Dr. Meg Meeker talks to Kathryn Jean Lopez. Hear her!
Lopez: Someone is looking at this Q&A and thinking: “I’m a busy mother with NO TIME TO READ THIS INTERVIEW NEVER MIND YOUR BOOK. What do you want out of me besides my Amazon purchase? How exactly do you suggest I find time to take all your advice?Have you noticed that crazy-busy-ness is worn as a badge of honor by many moms? It makes them feel as though they're doing their jobs well. But it's folly, not good for them or their families.
Meeker: The reason that you have no time to read, spend a few moments relaxing, or play Monopoly with your kids is that your life is out of control. You, like many mothers in America spend a whole lot of time doing a whole lot of things that you don’t need to do. We mothers succumb to more peer pressure than our kids do. We over-schedule ourselves and our kids — making us all crazy — because we feel that’s what successful mothers do! Where does that thought come from? The subculture of mothers around us. We have jumped aboard the hyper-performance train where each of us feels that we need to raise stellar kids, perform as outstanding mothers (be home-room Mom, bake cookies from scratch), advance in our careers, and — of course — hit the gym four times per week for 45 minutes to battle that last ten pounds. The course we are on is unsustainable and we are stressed to the max.
Moms motivated by fear:
Lopez: Overcoming fears is one or your recommended habits. Isn’t that just solid advice for anyone?What to do? Drop out of the rat race:
Meeker: Of course, it’s good for everyone to confront her fears, but I am speaking very specifically of the fears we mothers harbor (subconsciously) which drive much of our parenting. For instance, we sign our kids up for too many activities because we “fear” feeling like a failure if we don’t provide every opportunity for our kids. Many mothers drive ourselves to work compulsively because we “fear” that we will feel like failures at work.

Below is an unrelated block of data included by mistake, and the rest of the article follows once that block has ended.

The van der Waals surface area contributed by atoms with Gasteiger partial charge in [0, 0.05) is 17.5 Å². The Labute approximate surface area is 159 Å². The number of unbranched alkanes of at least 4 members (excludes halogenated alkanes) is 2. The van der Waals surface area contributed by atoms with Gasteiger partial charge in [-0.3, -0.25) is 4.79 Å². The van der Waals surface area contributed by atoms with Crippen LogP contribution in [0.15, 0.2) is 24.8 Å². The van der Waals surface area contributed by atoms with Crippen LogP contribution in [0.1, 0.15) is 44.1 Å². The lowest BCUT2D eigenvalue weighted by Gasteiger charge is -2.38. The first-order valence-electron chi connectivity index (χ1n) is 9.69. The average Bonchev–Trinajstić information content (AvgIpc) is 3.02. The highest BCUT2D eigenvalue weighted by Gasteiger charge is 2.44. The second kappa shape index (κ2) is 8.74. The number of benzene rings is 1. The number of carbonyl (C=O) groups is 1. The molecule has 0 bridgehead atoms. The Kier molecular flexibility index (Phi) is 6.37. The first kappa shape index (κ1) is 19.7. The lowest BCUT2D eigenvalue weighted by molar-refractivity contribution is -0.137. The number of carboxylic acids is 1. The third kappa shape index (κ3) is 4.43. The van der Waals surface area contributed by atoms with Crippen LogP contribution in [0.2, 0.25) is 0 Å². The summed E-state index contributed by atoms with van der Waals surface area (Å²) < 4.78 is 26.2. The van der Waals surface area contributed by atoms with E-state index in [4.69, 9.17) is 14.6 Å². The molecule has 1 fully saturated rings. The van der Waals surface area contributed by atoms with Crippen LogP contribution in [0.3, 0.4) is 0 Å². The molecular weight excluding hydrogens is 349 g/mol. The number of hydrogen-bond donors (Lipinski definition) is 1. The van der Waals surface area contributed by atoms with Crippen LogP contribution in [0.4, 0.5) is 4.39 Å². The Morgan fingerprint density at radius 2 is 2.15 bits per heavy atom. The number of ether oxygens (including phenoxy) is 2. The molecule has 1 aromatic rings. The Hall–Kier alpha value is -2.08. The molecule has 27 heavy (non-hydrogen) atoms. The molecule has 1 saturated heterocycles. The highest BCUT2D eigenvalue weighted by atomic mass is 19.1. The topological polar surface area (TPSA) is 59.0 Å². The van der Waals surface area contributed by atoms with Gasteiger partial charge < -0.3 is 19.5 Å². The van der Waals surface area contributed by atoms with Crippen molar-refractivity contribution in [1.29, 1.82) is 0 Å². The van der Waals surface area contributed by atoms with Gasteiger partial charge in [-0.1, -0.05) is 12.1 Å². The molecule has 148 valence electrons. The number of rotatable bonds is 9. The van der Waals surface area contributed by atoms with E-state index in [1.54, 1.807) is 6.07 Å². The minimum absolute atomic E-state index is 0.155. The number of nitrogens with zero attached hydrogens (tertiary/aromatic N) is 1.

I strongly believe that we mothers should never live our lives out of fear and we should most certainly never parent out of fear. In my chapter on fear, I address the specific fears that most mothers face which, I believe, are sapping us of energy and joy.
We need to be bold in cutting activities from our kids’ schedules. Whether it’s hockey practice, flute lessons, or tutoring, we need to realize that kids simply aren’t getting enough time with us. And time with us is very important because sound identity formation in kids comes from being with parents, discovering what we think about them and expect from them, and then internalizing what they glean. If we don’t simplify their lives and ours in order to open up more time for our kids, the results from kids can be poor identity formation. The bottom line is that if our kids don’t find their identity by spending time with us, they will find it elsewhere — and those other places are usually very dangerous (gangs, forming a new “family of their own,” etc.)As a proponent of attachment parenting, I'm totally on board with her diagnosis and recommended treatment -- spend time with your kids. If you substitute "secure attachment" for Meeker's term, "identity formation," this could come straight from my favorite parenting book. When kids don't have the secure attachment to their parents so necessary to their well-being, they will seek to fill the void by attaching to someone else, usually peers.
I like this part on establishing habits, so often viewed as a mere function of "positive and negative reinforcement." Not so. It's a matter of understanding, will, and commitment:
The only way we can make any habit stick is to understand what the habit involves, why we need it, and how it is important to us. In short, if we don’t feel that we need it, we will never make it stick. So I believe that understanding our need is the first step in making it stick. Then it is simply a matter of making a plan for how to change.Read the whole thing. I've just added Dr. Meeker's 10 Habits of Happy Mothers to my Amazon store.
Most recent posts here. Twitter feed here. Amazon store here.